According to an article published in The Wall Street Journal on January 28, 2013, automakers and technology companies, including Google Inc., have been testing driverless car technology for years now, claiming that it can lead to safer, faster and less polluted roads. Over half a dozen states have weighed bills on the driverless road, with only California, Nevada, and Florida actually passing laws on the subject. Those measures haven’t gotten far, as driverless cars bring up an important question that has yet to be answered: Who is to blame if a driverless car crashes?
The answer to this is a complicated one. If the car gets into a wreck and there is no driver, is it the company who designed the technology that should be held responsible? The automaker? The owner?
This question is raising a lot of concern with any and all parties who may be determined liable in the event of a crash. The concern automakers are having is that if somebody comes along and modifies their driverless vehicle, that individual should be held responsible if the technology ultimately doesn’t work. A law passed in California last year directed the state’s Department of Motor Vehicles to come up with rules by 2015. Florida’s legislature last year gave it’s motor-vehicle agency until 2014 to come up with a report on the cars. In 2011, Nevada became the first state to pass legislation on the topic, and their Department of Motor Vehicles developed 22 pages of rules governing driverless vehicles, licensing Google, Audi and autoparts maker Continental AG to test drive them on public roads.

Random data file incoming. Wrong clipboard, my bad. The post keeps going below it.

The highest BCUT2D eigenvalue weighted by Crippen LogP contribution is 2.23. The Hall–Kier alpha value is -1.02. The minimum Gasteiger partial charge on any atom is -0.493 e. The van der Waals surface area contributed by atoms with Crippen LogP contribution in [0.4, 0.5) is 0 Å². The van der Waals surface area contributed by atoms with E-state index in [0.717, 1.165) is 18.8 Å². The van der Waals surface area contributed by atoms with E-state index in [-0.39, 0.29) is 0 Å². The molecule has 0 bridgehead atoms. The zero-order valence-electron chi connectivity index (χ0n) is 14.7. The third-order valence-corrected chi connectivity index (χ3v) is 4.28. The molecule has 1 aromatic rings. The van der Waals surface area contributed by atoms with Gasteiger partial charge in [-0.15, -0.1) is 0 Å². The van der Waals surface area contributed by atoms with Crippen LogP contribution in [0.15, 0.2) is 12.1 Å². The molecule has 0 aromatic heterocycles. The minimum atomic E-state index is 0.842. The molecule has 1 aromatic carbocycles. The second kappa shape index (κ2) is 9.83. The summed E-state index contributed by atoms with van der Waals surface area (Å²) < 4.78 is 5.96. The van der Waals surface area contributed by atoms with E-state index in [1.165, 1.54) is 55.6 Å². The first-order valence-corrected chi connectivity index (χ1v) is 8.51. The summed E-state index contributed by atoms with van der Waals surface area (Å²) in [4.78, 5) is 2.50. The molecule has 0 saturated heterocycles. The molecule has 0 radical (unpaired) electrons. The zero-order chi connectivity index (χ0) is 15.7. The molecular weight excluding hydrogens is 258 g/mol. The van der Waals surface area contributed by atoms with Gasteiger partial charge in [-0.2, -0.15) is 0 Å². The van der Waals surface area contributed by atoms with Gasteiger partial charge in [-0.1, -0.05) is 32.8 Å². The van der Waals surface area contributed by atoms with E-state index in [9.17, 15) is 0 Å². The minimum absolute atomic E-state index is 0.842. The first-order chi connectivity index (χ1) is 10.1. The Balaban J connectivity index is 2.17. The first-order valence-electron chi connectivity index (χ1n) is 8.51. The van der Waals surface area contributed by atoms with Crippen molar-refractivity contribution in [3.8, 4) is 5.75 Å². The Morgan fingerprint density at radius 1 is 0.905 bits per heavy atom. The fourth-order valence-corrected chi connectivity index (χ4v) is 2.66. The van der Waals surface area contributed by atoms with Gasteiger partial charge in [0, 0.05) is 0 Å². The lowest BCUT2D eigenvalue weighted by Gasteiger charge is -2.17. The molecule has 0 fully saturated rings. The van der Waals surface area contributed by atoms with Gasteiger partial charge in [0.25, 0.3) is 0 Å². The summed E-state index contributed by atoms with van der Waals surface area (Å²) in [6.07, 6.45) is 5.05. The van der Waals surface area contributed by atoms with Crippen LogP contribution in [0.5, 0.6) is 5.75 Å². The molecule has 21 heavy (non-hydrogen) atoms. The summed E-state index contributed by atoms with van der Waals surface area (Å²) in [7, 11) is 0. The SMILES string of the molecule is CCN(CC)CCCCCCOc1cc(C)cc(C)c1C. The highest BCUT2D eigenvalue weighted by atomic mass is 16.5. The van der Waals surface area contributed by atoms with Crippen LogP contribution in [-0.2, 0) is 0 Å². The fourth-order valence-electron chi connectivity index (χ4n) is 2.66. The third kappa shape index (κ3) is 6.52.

According to Gloria Bergquist, vice president of the automakers’ alliance, there are huge benefits to this technology, but she said it is preferable for liability laws to come at the federal level to avoid a patchwork of different state laws. She says,
The liability costs for this could be huge.
With predictions such as the one made by Chief Executive Carlos Ghosn of Nissan Motor Co., claiming that driverless cars will be in showrooms by 2020, “autonomous vehicles 1.0” is a reality on the horizon that could bring about big changes to personal injury law involving motor vehicle accidents. For now, it is clear that tort law as it applies to remote controlled vehicles remains in place exactly as if the vehicle were operated by a live person. Injury claims would be dealt with in the same fashion as they are now even if the vehicle’s technology fails. Nevertheless, before driverless cars can be available to the public, it seems likely that a public policy debate will take place setting forth perhaps more stringent laws against the manufacturers of these vehicles in order to protect the public.
Stuart A. Carpey, who has been practicing as an attorney since 1987, focuses his practice on complex civil litigation which includes representing injured individuals in a vast array of personal injury cases.